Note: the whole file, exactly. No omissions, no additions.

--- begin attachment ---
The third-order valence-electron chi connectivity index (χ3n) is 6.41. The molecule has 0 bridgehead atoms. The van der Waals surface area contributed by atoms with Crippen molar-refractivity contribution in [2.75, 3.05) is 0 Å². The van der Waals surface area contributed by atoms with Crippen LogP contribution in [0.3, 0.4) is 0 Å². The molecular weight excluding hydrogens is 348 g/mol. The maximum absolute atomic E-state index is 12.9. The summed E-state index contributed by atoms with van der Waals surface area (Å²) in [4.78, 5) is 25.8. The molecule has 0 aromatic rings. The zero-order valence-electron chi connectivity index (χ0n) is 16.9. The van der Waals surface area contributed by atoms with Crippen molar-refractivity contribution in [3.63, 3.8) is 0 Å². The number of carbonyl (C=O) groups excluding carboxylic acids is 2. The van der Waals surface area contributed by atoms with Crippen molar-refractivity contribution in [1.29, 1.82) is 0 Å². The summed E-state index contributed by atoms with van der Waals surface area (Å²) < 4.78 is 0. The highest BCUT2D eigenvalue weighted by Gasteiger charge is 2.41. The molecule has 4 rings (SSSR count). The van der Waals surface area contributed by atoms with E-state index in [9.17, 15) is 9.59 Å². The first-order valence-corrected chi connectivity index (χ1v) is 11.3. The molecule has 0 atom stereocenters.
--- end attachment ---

The third-order valence-electron chi connectivity index (χ3n) is 6.41. The molecule has 0 bridgehead atoms. The van der Waals surface area contributed by atoms with Crippen molar-refractivity contribution in [2.75, 3.05) is 0 Å². The van der Waals surface area contributed by atoms with Crippen LogP contribution in [0.3, 0.4) is 0 Å². The molecular weight excluding hydrogens is 348 g/mol. The maximum absolute atomic E-state index is 12.9. The summed E-state index contributed by atoms with van der Waals surface area (Å²) in [4.78, 5) is 25.8. The molecule has 0 aromatic rings. The zero-order valence-electron chi connectivity index (χ0n) is 16.9. The van der Waals surface area contributed by atoms with Crippen molar-refractivity contribution in [3.63, 3.8) is 0 Å². The number of carbonyl (C=O) groups excluding carboxylic acids is 2. The van der Waals surface area contributed by atoms with Crippen molar-refractivity contribution in [1.29, 1.82) is 0 Å². The summed E-state index contributed by atoms with van der Waals surface area (Å²) < 4.78 is 0. The highest BCUT2D eigenvalue weighted by Gasteiger charge is 2.41. The molecule has 4 rings (SSSR count). The van der Waals surface area contributed by atoms with E-state index in [9.17, 15) is 9.59 Å². The first-order valence-corrected chi connectivity index (χ1v) is 11.3. The molecule has 0 atom stereocenters.